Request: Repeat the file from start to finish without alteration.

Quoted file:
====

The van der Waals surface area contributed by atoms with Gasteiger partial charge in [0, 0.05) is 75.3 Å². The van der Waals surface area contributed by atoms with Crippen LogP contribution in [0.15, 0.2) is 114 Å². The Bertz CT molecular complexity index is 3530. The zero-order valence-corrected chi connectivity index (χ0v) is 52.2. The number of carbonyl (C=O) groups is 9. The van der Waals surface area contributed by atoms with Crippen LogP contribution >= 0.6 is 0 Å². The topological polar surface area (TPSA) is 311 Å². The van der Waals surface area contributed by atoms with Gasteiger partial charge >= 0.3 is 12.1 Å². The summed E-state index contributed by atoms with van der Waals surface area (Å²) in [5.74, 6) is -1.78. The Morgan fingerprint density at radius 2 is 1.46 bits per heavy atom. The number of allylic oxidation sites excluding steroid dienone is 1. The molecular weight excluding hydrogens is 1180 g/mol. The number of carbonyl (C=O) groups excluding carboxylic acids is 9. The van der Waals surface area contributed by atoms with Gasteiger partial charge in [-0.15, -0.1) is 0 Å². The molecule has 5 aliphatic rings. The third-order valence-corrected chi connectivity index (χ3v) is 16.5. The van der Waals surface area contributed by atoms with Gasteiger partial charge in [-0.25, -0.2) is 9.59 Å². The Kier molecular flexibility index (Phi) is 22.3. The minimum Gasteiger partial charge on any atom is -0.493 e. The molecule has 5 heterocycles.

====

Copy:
The van der Waals surface area contributed by atoms with Gasteiger partial charge in [0, 0.05) is 75.3 Å². The van der Waals surface area contributed by atoms with Crippen LogP contribution in [0.15, 0.2) is 114 Å². The Bertz CT molecular complexity index is 3530. The zero-order valence-corrected chi connectivity index (χ0v) is 52.2. The number of carbonyl (C=O) groups is 9. The van der Waals surface area contributed by atoms with Crippen LogP contribution >= 0.6 is 0 Å². The topological polar surface area (TPSA) is 311 Å². The van der Waals surface area contributed by atoms with Gasteiger partial charge >= 0.3 is 12.1 Å². The summed E-state index contributed by atoms with van der Waals surface area (Å²) in [5.74, 6) is -1.78. The Morgan fingerprint density at radius 2 is 1.46 bits per heavy atom. The number of allylic oxidation sites excluding steroid dienone is 1. The molecular weight excluding hydrogens is 1180 g/mol. The number of carbonyl (C=O) groups excluding carboxylic acids is 9. The van der Waals surface area contributed by atoms with Gasteiger partial charge in [-0.15, -0.1) is 0 Å². The molecule has 5 aliphatic rings. The third-order valence-corrected chi connectivity index (χ3v) is 16.5. The van der Waals surface area contributed by atoms with Gasteiger partial charge in [-0.25, -0.2) is 9.59 Å². The Kier molecular flexibility index (Phi) is 22.3. The minimum Gasteiger partial charge on any atom is -0.493 e. The molecule has 5 heterocycles.